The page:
|Coal Fired Power Plant|
The combustion of a fossil fuel to generate electricity can be either: 1) in a steam generating unit (also referred to simply as a “boiler”) to feed a steam turbine that, in turn, spins an electric generator: or 2) in a combustion turbine or a reciprocating internal combustion engine that directly drives the generator. Some modern power plants use a “combined cycle” electric power generation process, in which a gaseous or liquid fuel is burned in a combustion turbine that both drives electrical generators and provides heat to produce steam in a heat recovery steam generator (HRSG). The steam produced by the HRSG is then fed to a steam turbine that drives a second electric generator. The combination of using the energy released by burning a fuel to drive both a combustion turbine generator set and a stream turbine generator significantly increases the overall efficiency of the electric power generation process.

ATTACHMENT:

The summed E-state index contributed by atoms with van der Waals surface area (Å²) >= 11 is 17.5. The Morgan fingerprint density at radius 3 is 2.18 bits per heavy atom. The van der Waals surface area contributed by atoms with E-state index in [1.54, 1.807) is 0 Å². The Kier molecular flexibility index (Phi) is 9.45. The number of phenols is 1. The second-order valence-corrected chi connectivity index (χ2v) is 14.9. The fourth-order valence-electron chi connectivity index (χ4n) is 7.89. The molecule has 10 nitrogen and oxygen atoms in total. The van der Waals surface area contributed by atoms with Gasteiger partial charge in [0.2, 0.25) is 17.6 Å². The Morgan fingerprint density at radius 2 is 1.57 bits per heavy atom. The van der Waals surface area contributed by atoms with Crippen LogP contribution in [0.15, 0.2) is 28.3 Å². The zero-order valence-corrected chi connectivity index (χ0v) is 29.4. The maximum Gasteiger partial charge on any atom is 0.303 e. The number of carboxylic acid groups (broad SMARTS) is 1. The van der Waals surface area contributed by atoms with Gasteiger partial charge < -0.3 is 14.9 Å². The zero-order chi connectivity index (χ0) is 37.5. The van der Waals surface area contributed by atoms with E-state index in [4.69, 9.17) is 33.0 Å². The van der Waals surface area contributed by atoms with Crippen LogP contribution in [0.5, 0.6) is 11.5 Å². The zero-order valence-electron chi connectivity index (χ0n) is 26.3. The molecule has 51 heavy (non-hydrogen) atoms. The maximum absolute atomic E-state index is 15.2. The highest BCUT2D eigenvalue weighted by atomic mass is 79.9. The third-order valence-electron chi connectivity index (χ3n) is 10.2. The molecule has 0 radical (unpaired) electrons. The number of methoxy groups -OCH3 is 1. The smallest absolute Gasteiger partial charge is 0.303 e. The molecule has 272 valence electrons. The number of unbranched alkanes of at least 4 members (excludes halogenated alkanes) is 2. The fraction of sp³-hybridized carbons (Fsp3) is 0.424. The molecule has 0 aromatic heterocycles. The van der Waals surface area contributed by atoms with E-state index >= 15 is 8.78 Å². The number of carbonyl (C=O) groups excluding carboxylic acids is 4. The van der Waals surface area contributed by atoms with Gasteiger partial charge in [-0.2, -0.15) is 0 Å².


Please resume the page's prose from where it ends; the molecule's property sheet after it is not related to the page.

Coal is the most abundant fossil fuel in the United States and is predominately used for electric power generation. Historically, electric utilities have burned solid coal in steam generating units. However, coal can also be first gasified and then burned as a gaseous fuel. The integration of coal gasification technologies with the combined cycle electric generation process is called an integrated gasification combined cycle (IGCC) system or a “coal gasification facility”. For the remainder of this document, the term “electric generating unit” or “EGU” is used to mean a solid fuel-fired steam generating unit that serves a generator that produces electricity for sale to the electric grid.